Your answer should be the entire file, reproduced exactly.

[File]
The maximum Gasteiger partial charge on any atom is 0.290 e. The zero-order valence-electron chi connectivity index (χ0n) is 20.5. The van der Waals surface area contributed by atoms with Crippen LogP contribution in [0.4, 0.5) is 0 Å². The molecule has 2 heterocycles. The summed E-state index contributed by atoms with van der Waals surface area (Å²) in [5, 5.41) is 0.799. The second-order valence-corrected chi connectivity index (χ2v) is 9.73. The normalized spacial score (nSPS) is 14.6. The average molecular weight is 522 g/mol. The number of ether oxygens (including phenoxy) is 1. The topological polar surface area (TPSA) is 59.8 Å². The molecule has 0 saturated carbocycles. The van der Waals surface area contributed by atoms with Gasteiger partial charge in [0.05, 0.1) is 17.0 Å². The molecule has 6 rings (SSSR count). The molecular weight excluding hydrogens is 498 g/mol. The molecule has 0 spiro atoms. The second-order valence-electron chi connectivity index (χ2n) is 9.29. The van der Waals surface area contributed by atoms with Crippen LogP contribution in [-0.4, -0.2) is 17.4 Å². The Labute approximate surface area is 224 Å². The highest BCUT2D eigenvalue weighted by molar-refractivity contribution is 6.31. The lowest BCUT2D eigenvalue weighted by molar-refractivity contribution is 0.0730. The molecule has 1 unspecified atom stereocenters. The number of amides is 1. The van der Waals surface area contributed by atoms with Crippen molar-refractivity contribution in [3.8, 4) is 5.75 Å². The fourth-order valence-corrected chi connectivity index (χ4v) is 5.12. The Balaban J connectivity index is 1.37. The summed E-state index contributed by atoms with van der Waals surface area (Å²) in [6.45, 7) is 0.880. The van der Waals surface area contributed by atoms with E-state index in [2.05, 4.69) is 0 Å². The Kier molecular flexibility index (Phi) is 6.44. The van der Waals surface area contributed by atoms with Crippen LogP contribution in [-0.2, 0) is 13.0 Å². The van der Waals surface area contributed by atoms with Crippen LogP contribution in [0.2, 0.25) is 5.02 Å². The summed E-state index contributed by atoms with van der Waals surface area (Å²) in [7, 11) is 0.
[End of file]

The maximum Gasteiger partial charge on any atom is 0.290 e. The zero-order valence-electron chi connectivity index (χ0n) is 20.5. The van der Waals surface area contributed by atoms with Crippen LogP contribution in [0.4, 0.5) is 0 Å². The molecule has 2 heterocycles. The summed E-state index contributed by atoms with van der Waals surface area (Å²) in [5, 5.41) is 0.799. The second-order valence-corrected chi connectivity index (χ2v) is 9.73. The normalized spacial score (nSPS) is 14.6. The average molecular weight is 522 g/mol. The number of ether oxygens (including phenoxy) is 1. The topological polar surface area (TPSA) is 59.8 Å². The molecule has 0 saturated carbocycles. The van der Waals surface area contributed by atoms with Gasteiger partial charge in [0.05, 0.1) is 17.0 Å². The molecule has 6 rings (SSSR count). The molecular weight excluding hydrogens is 498 g/mol. The molecule has 0 spiro atoms. The second-order valence-electron chi connectivity index (χ2n) is 9.29. The van der Waals surface area contributed by atoms with Crippen LogP contribution in [-0.4, -0.2) is 17.4 Å². The Labute approximate surface area is 224 Å². The highest BCUT2D eigenvalue weighted by molar-refractivity contribution is 6.31. The lowest BCUT2D eigenvalue weighted by molar-refractivity contribution is 0.0730. The molecule has 1 unspecified atom stereocenters. The number of amides is 1. The van der Waals surface area contributed by atoms with Crippen molar-refractivity contribution in [3.8, 4) is 5.75 Å². The fourth-order valence-corrected chi connectivity index (χ4v) is 5.12. The Balaban J connectivity index is 1.37. The summed E-state index contributed by atoms with van der Waals surface area (Å²) in [6.45, 7) is 0.880. The van der Waals surface area contributed by atoms with E-state index in [2.05, 4.69) is 0 Å². The Kier molecular flexibility index (Phi) is 6.44. The van der Waals surface area contributed by atoms with Crippen LogP contribution in [-0.2, 0) is 13.0 Å². The van der Waals surface area contributed by atoms with Crippen LogP contribution in [0.2, 0.25) is 5.02 Å². The summed E-state index contributed by atoms with van der Waals surface area (Å²) in [7, 11) is 0.